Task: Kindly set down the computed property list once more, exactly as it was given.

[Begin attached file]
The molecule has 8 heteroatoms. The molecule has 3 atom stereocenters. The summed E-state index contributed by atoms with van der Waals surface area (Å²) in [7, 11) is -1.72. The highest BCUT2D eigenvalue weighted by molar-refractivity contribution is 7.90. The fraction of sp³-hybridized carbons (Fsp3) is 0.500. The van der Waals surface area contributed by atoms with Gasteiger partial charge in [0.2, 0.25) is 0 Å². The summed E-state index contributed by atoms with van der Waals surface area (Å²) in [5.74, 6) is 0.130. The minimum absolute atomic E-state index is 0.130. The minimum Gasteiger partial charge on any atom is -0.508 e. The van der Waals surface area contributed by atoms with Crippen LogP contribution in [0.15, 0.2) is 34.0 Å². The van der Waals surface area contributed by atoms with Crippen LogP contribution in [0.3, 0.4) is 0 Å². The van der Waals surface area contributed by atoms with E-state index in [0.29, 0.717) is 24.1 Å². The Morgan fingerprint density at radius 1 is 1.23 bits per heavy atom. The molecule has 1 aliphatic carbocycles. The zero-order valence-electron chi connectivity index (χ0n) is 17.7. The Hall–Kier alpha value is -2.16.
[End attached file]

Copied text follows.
The molecule has 8 heteroatoms. The molecule has 3 atom stereocenters. The summed E-state index contributed by atoms with van der Waals surface area (Å²) in [7, 11) is -1.72. The highest BCUT2D eigenvalue weighted by molar-refractivity contribution is 7.90. The fraction of sp³-hybridized carbons (Fsp3) is 0.500. The van der Waals surface area contributed by atoms with Gasteiger partial charge in [0.2, 0.25) is 0 Å². The summed E-state index contributed by atoms with van der Waals surface area (Å²) in [5.74, 6) is 0.130. The minimum absolute atomic E-state index is 0.130. The minimum Gasteiger partial charge on any atom is -0.508 e. The van der Waals surface area contributed by atoms with Crippen LogP contribution in [0.15, 0.2) is 34.0 Å². The van der Waals surface area contributed by atoms with Crippen LogP contribution in [0.3, 0.4) is 0 Å². The van der Waals surface area contributed by atoms with E-state index in [0.29, 0.717) is 24.1 Å². The Morgan fingerprint density at radius 1 is 1.23 bits per heavy atom. The molecule has 1 aliphatic carbocycles. The zero-order valence-electron chi connectivity index (χ0n) is 17.7. The Hall–Kier alpha value is -2.16.